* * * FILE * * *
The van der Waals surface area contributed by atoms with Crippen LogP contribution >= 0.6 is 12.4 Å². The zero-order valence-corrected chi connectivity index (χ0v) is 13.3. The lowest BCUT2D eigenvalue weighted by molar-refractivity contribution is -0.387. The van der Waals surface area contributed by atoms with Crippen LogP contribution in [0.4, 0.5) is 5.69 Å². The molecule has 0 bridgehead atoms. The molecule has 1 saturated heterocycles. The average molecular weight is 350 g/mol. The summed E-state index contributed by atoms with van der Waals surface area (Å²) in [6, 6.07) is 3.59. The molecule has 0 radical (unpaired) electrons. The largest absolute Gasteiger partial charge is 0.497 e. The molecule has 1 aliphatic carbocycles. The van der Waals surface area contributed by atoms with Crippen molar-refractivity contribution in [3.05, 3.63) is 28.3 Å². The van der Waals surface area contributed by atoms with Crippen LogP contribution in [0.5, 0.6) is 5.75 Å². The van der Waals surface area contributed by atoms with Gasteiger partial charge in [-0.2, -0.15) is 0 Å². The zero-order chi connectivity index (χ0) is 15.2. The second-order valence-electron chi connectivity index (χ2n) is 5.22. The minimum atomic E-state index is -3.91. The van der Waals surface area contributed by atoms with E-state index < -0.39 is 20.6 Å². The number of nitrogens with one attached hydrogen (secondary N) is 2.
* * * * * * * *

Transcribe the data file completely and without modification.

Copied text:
The van der Waals surface area contributed by atoms with Crippen LogP contribution >= 0.6 is 12.4 Å². The zero-order valence-corrected chi connectivity index (χ0v) is 13.3. The lowest BCUT2D eigenvalue weighted by molar-refractivity contribution is -0.387. The van der Waals surface area contributed by atoms with Crippen LogP contribution in [0.4, 0.5) is 5.69 Å². The molecule has 0 bridgehead atoms. The molecule has 1 saturated heterocycles. The average molecular weight is 350 g/mol. The summed E-state index contributed by atoms with van der Waals surface area (Å²) in [6, 6.07) is 3.59. The molecule has 0 radical (unpaired) electrons. The largest absolute Gasteiger partial charge is 0.497 e. The molecule has 1 aliphatic carbocycles. The van der Waals surface area contributed by atoms with Crippen molar-refractivity contribution in [3.05, 3.63) is 28.3 Å². The van der Waals surface area contributed by atoms with Crippen LogP contribution in [0.5, 0.6) is 5.75 Å². The van der Waals surface area contributed by atoms with Gasteiger partial charge in [-0.2, -0.15) is 0 Å². The zero-order chi connectivity index (χ0) is 15.2. The second-order valence-electron chi connectivity index (χ2n) is 5.22. The minimum atomic E-state index is -3.91. The van der Waals surface area contributed by atoms with E-state index < -0.39 is 20.6 Å². The number of nitrogens with one attached hydrogen (secondary N) is 2.